Determined to improve his yield, Jeremia approached TWK Agri for production finance. Once TWK Agri was on board, other benefits followed, like mentorship and introductions to the Grain Farmer Development Association (GFADA). GFADA was formed by the Maize Trust, the Sorghum Trust, the Oil and Protein Seeds Development Trust, and the Winter Cereal Trust to unlock money for emerging grain farmers in an effort to speed up transformation and commercialisation. Jeremiah’s mentor was commercial farmer Tito Vorster, owner of Delft Simbra Stud in Piet Retief.
In 2011, with the help and service of TWK Agri and GFADA, soil tests indicated that his soils were acidic. “The soil tests revealed a pH level of under 3.5 rather than the desired 5. I needed to immediately start soil corrections,” explains Jeremiah.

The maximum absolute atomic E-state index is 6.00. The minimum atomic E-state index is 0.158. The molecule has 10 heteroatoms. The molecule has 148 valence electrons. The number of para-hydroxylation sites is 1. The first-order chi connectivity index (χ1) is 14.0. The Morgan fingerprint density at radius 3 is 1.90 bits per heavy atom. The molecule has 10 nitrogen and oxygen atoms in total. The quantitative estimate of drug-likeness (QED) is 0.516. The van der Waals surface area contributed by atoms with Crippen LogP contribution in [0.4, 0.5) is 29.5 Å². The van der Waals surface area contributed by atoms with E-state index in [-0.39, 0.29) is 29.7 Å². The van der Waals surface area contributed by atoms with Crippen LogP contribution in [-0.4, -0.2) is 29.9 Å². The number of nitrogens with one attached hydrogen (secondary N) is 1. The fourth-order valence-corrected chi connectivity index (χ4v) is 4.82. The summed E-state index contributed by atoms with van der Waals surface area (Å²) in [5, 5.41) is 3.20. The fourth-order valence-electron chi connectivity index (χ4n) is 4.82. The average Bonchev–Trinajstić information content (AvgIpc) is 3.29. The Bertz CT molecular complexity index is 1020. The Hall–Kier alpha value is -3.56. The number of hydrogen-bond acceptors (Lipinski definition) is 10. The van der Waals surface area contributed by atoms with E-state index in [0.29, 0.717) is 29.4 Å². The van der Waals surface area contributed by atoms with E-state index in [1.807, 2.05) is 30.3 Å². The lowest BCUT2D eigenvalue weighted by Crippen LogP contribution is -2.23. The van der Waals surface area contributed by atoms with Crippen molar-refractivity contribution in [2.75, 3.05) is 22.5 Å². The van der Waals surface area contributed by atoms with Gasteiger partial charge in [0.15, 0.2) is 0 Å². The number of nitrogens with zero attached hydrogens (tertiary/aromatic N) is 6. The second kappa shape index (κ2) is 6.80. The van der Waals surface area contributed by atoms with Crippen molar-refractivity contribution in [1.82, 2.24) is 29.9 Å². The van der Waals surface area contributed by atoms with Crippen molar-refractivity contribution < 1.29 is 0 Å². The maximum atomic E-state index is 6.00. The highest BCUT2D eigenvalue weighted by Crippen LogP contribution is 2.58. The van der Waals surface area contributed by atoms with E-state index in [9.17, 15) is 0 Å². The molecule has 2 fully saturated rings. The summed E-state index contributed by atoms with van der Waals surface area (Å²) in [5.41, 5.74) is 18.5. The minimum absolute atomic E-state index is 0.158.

That year, TWK Agri provided production finance to plant 200ha, and GFADA helped Jeremiah with soil correction, crop insurance and mentorship. He put down 2t of lime per hectare and the improvement was almost immediate: his yield doubled to 5t/ha.
With these impressive results, Jeremia continued his relationship with GFADA, putting down 2t of lime per hectare annually. The liming paid dividends and his yields increased steadily every year. In the 2017/2018 season, he harvested 7t/ha off 160ha of dryland maize and an impressive 12t/ha on irrigated land. Jeremiah says he wouldn’t have reached this milestone without the support he had from TWK Agri and GFADA.
Jeremiah currently uses minimum till to get the most out of the soil. This means he only rips the soil once every two years. “With the help of the technology available today, I also manage to save time and money as I’ve started slowly to incorporate precision farming practices, such as using GPS for planting,” he explains.